Using Boya BY-A100 External Mic with A Smartphone in A Thick Cover

So I got a Boya BY-A100 omnidirectional condenser microphone. Even though I was happy with its performance, there was a problem.

I was going to use it with my then main smartphone Oppo R17 Neo. I have it in a relatively thick cover, and because of this cover, my Boya BY-100 will not go into the 3.5mm audio port. Actually, my main smartphone will be Oppo Reno A, but it is very close to R17 Neo in its physical size, so I am actually using the cover for R17 Neo on Reno A. So the problem will not disappear. What should I do?

One idea was to make the access hole of the cover to the audio port big enough for the BY-A100 to go in. Not only would it entail manual carving, which I do not know if I can handle, but also it would inevitably compromise the structural integrity of the cover, which is not a good thing. What is the point of using a thick cover if it does not protect the smartphone? But you might be able to make it work with different types of cover, an avenue I intend to explore later.

Another solution would be to use some sort of extension audio cable. That would probably make the mic dangle around, which in turn would make it hard to have it stably point in the desired direction, but it is better than not being able to use it at all.

What you need to make sure in choosing such an extension cable is that the signals are simply passed through as they are, and not converted or swapped in any way. The problem is that oftentimes the purpose of such cables are that very conversion (such as TRS/TRRS, CTIA/OMTP — see “Understanding TRRS and Audio Jacks – Cable Chick Blog” ), so most of the products do not meet this requirement.

Still, I found two products that seem to satisfy the requirement.

One is FDBRO Extension Cord Cable Audio Plug Jack 3.5mm Male to 3.5mm Jack Female Extend Wire Plug Connector. There is no clear explanation of what this connector does, but given the fact it is meant to give you access to the 3.5mm audio port of your iPhone when an external battery is attached the back of it and blocks your usual access to the 3.5mm port of your iPhone (see pic), I think it is safe to assume this connector just passes the signals through.

Another is 90 Degree Right Angled 3.5mm Male To Female Audio Converter Adapter Connector L Type Stereo Earphone Microphone Jack Plug. This one clearly states the following:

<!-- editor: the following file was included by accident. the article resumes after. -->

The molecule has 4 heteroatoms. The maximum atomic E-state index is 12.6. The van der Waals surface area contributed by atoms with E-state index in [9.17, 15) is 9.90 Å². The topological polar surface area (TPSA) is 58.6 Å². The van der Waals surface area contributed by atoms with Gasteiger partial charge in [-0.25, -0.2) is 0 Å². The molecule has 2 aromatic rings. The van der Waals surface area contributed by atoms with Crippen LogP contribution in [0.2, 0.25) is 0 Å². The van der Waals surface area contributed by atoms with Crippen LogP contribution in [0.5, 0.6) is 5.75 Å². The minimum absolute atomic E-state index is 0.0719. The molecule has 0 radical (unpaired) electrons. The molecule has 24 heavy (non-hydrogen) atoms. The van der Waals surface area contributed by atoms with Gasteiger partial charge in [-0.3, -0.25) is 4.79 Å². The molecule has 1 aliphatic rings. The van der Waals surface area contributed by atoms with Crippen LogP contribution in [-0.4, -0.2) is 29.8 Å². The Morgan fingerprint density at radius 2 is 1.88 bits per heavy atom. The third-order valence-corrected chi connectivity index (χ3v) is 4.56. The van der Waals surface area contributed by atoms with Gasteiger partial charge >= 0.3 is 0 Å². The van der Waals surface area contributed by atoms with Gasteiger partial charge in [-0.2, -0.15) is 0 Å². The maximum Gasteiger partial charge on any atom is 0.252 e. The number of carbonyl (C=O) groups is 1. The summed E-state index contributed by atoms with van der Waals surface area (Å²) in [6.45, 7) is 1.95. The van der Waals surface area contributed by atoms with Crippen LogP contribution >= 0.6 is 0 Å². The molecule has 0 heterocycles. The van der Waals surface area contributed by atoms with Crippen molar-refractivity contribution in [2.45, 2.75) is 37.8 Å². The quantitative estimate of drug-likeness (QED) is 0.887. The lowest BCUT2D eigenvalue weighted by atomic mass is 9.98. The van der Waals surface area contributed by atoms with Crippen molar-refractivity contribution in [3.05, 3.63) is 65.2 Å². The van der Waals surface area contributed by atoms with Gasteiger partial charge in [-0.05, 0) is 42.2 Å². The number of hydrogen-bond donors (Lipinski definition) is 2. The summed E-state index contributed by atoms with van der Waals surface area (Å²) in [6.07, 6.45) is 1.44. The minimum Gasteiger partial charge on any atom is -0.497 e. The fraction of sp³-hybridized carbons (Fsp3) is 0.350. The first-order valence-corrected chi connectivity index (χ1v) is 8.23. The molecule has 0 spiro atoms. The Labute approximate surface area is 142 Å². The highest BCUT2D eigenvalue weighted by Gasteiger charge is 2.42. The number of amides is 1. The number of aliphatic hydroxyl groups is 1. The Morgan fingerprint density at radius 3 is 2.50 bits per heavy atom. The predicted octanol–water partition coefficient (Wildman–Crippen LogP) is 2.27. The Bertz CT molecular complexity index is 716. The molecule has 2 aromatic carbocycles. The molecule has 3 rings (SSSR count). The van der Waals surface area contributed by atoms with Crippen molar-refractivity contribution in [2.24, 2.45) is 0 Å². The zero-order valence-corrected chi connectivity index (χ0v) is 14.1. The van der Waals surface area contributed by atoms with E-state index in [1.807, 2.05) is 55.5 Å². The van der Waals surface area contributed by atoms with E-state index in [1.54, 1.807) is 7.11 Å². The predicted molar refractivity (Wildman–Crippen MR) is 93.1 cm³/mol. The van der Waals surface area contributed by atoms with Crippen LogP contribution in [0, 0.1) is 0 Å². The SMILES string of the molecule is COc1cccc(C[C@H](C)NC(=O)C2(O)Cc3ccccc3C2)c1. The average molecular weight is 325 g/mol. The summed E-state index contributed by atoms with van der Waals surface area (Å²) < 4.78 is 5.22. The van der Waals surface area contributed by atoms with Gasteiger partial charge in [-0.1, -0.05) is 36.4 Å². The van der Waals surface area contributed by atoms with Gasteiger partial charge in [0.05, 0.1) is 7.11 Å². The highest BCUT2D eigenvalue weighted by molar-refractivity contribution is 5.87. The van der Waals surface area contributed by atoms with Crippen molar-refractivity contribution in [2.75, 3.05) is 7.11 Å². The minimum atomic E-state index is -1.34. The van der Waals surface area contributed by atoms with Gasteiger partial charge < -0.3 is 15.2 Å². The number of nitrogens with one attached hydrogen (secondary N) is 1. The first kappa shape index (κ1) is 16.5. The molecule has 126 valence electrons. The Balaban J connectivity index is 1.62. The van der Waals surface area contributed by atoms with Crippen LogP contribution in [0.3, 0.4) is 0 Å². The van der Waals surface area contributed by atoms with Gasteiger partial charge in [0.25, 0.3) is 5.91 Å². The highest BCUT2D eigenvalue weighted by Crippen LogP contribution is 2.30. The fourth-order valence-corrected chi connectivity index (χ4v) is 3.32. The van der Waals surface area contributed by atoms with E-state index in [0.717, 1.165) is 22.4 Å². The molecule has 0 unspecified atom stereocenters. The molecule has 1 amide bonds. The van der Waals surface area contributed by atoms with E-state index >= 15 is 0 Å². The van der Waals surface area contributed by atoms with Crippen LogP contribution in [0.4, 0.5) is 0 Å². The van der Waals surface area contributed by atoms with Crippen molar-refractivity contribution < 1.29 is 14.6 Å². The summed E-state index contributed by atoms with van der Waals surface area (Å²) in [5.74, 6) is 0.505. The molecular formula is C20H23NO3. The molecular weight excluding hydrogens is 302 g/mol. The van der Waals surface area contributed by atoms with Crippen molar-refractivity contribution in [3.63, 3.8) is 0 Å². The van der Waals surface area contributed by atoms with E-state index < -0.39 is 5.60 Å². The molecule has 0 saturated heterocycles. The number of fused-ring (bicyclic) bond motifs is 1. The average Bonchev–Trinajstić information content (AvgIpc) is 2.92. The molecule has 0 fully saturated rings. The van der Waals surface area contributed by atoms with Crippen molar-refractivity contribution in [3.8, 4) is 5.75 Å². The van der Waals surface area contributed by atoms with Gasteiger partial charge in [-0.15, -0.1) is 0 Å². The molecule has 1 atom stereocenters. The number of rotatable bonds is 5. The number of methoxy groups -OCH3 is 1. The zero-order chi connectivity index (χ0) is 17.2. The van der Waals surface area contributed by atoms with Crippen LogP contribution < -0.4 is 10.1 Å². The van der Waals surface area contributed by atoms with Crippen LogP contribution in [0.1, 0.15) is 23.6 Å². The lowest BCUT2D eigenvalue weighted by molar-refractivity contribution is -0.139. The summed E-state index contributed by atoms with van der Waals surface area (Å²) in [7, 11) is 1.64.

Contact definition: 1-1/2-2/3-3/4-4 (through straight in connection, extended use. Non mode conversion function)

So it looks promising. If the plug securely stays in place in the receptacle of the smartphone, then the mic will not either, so this will be the better solution. So I ordered this, but maybe I should have ordered this instead. It seems to have the same spec, but looks a bit cooler and only marginally more expensive.

By the way, a very similar looking product called 1Pcs/5Pcs Universal 3.5mm OMTP to CTIA Earphone Converter Adapter Cable Male to Female Aux to Aux 3.5mm Connector is an OMTP-to-CTIA converter, exactly the kind of product I needed to avoid.

We’ll see.

Boya BY-A100 Omnidirectional Condenser Microphone

I was looking for a unidirectional “shotgun”-type condenser microphone for use with smartphones to shoot videos of objects far away in “External Microphones for Use with Android Devices” (and eventually ended up buying a MIC-07 shotgun mic. While I was at it, I bought a Boya BY-A100 omnidirectional condenser microphone on eBay for ~$19, or a little over 2,000 yen. Clearly, this was for an entirely different purpose.

Once I shot an interview video with a smartphone without any external mic, the interviewee’s voice was recorded at such a low volume that when you watch the video, you have to crank the volume all the way up to be able to hear what he was saying. So I knew I needed an external microphone for possible similar situations in the future.

To shoot an-interview-and-an-interviewee videos, probably a stereo mic would have been better, but as I wrote in the article above, it is generally not easy to record audio in stereo using a smartphone with an external mic, so basically I just settled.

BY-A100 is obviously a discontinued product, but I managed to find its PDF manual, but there is not much useful info there.

I thought BY-A100 would be easy to use because all you have to do is to plug it into the 3.5mm headset port of a smartphone (and possibly use third-party auido/video recording apps that support external mics if the built-in ones do not, just as I did in “Oppo R17 Neo Supports Audio Recording in Stereo.”) Since such usage is assumed, I was certain that it had a TRRS plug (which was obvious from the photos too), and I would not need a TRS-to-TRRS converter.

When it arrived, I did a very basic testing with an old smartphone (Xperia UL) and there was a noticeable improvement in sound volume (listen to the recording below). Actually, I realized there was a problem using it with my then main smartphone Oppo R17 Neo, but I will talk about this in a separate article.